AMD launches the Zen 3-based Ryzen 5000


Today was the big day. As we told you at the time during the presentation of the Ryzen 5000, November 5 was the date designated by AMD for its global launch and, as expected, it was made.

The new Ryzen 5000 processors use the Zen 3 and mark architecture an important generational leap in terms of CPI which, according to published tests for AMD, had finally surpassed Intel in terms of single-threaded performance. This was, without a doubt, the only outstanding account that AMD had towards the chip giant, as with the Zen 2 architecture it had managed to establish itself in multicore performance, thermal and energy efficiency, and also in price-performance ratio ( in most cases).

Zen 3 starts from a profound change at the silicon level which, as we told you at the time when analyzing the most important developments in architecture, eliminates dividing the CCD unit into two CCX blocks consisting of four cores and 16MB of L3 cache each. In this new architecture, each CCD drive integrates eight cores and 32 MB of L3 cache on the same silicon chip and in a single block, which reduces latency in inter-core communications, improves workload distribution between them, and enables any of these eight cores to access the available 32MB of L3 cache (in Zen 2 it was limited to 16MB of L3 cache).

Ryzen 5000

According to AMD, the average performance improvement Zen 3 offers over Zen 2 in terms of IPC is 19%, an impressive figure, but which we need to know how to interpret correctly. What does it mean that a Ryzen 5000 processor has 19% higher IPC than a Ryzen 3000? Well, very simple, that Ryzen 5000 produces 19% more than a Ryzen 3000 running, both, at the same frequency and with the same number of core-threads.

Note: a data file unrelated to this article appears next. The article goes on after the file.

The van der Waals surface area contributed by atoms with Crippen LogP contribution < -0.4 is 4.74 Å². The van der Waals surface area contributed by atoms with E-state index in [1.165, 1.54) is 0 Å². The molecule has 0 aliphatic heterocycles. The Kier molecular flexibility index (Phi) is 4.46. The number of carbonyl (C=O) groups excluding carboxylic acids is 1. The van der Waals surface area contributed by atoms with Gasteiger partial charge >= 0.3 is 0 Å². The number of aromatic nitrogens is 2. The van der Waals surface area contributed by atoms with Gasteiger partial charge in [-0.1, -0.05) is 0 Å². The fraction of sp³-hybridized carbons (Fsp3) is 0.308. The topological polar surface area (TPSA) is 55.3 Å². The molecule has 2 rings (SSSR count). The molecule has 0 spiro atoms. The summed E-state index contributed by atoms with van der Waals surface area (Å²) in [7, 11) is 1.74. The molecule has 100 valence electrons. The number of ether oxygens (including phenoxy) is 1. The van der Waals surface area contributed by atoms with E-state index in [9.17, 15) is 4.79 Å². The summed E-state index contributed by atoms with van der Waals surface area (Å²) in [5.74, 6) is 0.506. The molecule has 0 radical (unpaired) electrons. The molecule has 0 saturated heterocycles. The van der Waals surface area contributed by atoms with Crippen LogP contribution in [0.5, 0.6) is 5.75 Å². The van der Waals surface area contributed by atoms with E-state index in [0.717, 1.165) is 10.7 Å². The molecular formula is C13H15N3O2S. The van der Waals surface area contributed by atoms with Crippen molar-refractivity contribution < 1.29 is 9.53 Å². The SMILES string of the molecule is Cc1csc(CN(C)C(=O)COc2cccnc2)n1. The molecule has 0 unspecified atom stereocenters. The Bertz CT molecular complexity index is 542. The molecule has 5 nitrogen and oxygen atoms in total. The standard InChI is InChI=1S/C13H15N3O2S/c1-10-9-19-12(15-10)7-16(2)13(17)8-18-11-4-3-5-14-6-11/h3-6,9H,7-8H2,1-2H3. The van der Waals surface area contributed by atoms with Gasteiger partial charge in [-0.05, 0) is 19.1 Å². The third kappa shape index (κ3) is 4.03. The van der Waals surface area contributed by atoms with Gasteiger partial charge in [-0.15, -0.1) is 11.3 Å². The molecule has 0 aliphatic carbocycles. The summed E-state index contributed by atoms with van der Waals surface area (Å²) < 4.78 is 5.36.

This performance increase was achieved by keeping the 7nm process and MCM structure we saw in the Zen 2 processors. As for the number of cores and threads there are no changes, as AMD has also kept the maximum of 16 cores and 32 threads we saw in the Ryzen 9 3950X, and repeating in the Ryzen 9 5950X. The main changes are, therefore, in the CPI, as we have indicated, and it is a success, since that was the big unfinished business that the Sunnyvale company had to end up completely overtaking Intel.

Ryzen 5000 performance: do they really outperform Intel?

Most of the evidence I’ve had the opportunity to see in various media makes it clear that it is. Ryzen 9 5900X and Ryzen 9 5950X beat the Core i9 10900K in gaming too, although they operate at a lower average frequency when more than four core threads are running. This is perfectly understandable, as the improved CPI compensates for a lower working frequency.

In the attached gallery you can see the results that Guru3D has obtained in various games with an RTX 2080 Ti and an RTX 3090 in 1080p resolution. In case anyone wonders why that resolution was used, I remind you at that level the CPU has a major impact on performance global in games and that that impact almost disappears when we hit 4K.